When it comes to bipolar disorder, wider use of the term doesn’t mean broader understanding. The term “bipolar” is often tossed around to describe everyday traits and occurrences. You’ve heard it before, and maybe even said it before. Maybe the term “bipolar” was used to describe someone acting moody or perhaps unpleasant, unpredictable weather. It’s a pretty common practice but colloquially misusing the word bipolar is offensive to people who are actually mentally ill. Bipolar disorder is misunderstood and stigmatized enough as it is, and throwing about the term metaphorically is just fuel for the fire, reinforcing public misunderstandings about the disease.
To set the record straight, these are three things that sets bipolar disorder apart from normal mood swings:
- Intensity: Bipolar mood swings are more severe than normal mood swings. The highs and lows of bipolar disorder are more extreme than regular mood variation.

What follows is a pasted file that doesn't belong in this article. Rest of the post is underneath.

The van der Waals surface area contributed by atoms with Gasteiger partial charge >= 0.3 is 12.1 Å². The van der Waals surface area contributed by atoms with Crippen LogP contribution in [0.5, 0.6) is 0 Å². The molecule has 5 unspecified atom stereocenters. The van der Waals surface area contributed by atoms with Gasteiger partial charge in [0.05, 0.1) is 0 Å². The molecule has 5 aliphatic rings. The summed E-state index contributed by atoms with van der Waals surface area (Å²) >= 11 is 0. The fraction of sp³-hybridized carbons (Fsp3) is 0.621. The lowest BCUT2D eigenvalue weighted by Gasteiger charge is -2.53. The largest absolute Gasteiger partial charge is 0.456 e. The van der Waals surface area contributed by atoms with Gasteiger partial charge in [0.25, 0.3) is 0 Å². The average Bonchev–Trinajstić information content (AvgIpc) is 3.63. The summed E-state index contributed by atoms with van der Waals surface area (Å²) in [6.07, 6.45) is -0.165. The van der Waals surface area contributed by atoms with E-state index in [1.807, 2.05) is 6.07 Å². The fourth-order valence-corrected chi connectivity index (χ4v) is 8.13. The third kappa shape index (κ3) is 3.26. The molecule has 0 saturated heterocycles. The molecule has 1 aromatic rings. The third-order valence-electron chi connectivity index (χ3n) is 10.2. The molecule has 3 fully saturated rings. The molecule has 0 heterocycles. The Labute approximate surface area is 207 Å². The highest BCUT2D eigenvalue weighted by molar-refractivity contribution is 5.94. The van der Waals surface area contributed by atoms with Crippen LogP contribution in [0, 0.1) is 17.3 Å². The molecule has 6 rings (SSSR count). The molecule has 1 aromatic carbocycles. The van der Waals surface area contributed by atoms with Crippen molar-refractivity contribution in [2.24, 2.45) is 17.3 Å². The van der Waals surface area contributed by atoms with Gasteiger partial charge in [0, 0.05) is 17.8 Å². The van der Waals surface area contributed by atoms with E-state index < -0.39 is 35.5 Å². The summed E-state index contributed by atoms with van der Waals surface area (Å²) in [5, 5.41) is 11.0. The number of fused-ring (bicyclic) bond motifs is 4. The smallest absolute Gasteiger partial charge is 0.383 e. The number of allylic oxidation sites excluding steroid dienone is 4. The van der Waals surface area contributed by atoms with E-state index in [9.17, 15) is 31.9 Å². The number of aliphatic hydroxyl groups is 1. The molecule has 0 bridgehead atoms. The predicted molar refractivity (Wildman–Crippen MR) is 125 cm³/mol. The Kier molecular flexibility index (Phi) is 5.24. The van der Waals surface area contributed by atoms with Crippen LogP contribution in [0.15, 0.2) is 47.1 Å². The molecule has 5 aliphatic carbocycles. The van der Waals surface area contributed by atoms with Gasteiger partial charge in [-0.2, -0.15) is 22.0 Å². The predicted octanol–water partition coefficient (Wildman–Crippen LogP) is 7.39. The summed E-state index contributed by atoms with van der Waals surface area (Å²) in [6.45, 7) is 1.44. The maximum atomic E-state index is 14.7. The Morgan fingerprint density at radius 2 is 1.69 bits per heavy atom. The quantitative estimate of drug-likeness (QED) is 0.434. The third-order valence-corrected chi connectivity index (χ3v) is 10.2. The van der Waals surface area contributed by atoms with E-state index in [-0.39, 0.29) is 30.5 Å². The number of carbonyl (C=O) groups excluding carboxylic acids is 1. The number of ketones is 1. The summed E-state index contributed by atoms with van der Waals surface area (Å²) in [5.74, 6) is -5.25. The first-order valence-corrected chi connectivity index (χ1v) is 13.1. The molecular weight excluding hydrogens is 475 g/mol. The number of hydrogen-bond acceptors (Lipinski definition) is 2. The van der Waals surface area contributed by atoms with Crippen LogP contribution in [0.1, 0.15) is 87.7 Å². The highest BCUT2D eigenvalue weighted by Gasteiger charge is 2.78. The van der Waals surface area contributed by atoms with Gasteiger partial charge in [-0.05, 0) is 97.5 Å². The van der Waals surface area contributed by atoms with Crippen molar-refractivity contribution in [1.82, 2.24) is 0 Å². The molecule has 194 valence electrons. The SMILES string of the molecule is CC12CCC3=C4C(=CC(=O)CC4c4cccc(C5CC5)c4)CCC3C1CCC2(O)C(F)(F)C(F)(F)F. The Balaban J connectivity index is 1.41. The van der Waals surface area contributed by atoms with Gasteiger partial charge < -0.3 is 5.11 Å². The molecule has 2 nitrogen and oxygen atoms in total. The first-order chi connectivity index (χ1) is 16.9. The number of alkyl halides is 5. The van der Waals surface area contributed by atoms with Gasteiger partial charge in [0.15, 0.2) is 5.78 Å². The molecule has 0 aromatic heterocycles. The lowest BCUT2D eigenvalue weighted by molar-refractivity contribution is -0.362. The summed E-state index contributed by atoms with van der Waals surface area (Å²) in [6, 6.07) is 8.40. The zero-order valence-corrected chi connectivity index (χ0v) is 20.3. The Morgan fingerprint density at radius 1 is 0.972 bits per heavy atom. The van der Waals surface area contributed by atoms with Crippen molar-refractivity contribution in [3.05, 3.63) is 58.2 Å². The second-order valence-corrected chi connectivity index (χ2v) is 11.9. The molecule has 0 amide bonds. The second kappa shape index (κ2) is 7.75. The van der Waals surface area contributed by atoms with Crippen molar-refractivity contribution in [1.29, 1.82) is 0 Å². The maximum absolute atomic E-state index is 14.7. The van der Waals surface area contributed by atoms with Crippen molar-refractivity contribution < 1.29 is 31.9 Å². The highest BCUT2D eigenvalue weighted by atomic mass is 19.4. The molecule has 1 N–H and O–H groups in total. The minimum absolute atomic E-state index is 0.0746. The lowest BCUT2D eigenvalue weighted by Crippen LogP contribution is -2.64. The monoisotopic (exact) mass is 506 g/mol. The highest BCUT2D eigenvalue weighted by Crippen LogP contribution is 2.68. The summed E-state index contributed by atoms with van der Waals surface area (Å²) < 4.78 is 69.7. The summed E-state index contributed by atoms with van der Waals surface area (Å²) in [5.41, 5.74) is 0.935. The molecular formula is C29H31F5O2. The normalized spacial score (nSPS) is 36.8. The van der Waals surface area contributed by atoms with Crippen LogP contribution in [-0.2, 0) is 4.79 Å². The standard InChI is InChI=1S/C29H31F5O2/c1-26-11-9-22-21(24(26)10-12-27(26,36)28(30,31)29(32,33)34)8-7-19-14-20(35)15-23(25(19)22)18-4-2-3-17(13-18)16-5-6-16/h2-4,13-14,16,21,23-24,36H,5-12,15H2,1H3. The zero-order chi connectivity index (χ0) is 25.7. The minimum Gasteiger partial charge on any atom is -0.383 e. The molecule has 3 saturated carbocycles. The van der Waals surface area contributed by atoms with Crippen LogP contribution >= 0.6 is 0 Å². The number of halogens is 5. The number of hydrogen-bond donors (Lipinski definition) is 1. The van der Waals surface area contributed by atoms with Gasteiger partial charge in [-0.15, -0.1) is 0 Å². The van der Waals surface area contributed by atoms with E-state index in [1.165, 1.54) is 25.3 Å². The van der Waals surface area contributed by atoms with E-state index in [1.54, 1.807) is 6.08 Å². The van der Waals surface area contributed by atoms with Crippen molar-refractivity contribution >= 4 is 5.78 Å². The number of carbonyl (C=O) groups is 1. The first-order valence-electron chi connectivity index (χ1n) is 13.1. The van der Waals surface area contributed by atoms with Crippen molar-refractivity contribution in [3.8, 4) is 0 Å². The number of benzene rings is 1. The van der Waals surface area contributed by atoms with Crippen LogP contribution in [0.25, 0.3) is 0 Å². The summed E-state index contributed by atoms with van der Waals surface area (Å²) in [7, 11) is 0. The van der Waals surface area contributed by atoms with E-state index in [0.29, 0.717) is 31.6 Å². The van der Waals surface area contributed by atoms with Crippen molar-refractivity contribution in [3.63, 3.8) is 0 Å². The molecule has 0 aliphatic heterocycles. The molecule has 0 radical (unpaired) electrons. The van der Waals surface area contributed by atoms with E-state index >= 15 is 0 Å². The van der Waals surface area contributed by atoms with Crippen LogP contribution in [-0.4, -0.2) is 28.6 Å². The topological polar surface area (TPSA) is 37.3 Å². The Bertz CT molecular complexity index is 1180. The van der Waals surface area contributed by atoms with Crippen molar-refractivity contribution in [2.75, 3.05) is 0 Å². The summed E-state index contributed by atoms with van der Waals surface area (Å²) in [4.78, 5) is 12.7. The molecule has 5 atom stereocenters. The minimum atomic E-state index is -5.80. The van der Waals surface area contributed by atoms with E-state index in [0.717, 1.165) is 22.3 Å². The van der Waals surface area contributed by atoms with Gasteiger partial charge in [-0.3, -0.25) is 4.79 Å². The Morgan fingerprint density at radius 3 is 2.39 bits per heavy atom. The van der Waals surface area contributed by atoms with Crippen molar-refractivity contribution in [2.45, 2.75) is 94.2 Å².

- Length: Having a bad day every now and then is normal. With bipolar disorder, periods of mania or depression can span weeks or months.
- Interference with life: Normally, a bad mood doesn’t disrupt your life too much. It can make your routine more unpleasant, but you’re still capable of getting through your day. During a depressive phase of bipolar disorder, someone might not be able to get out of bed, and during a manic phase, they can go days without sleep.
If you or a loved one is suffering from bipolar depression call us or fill out the form below.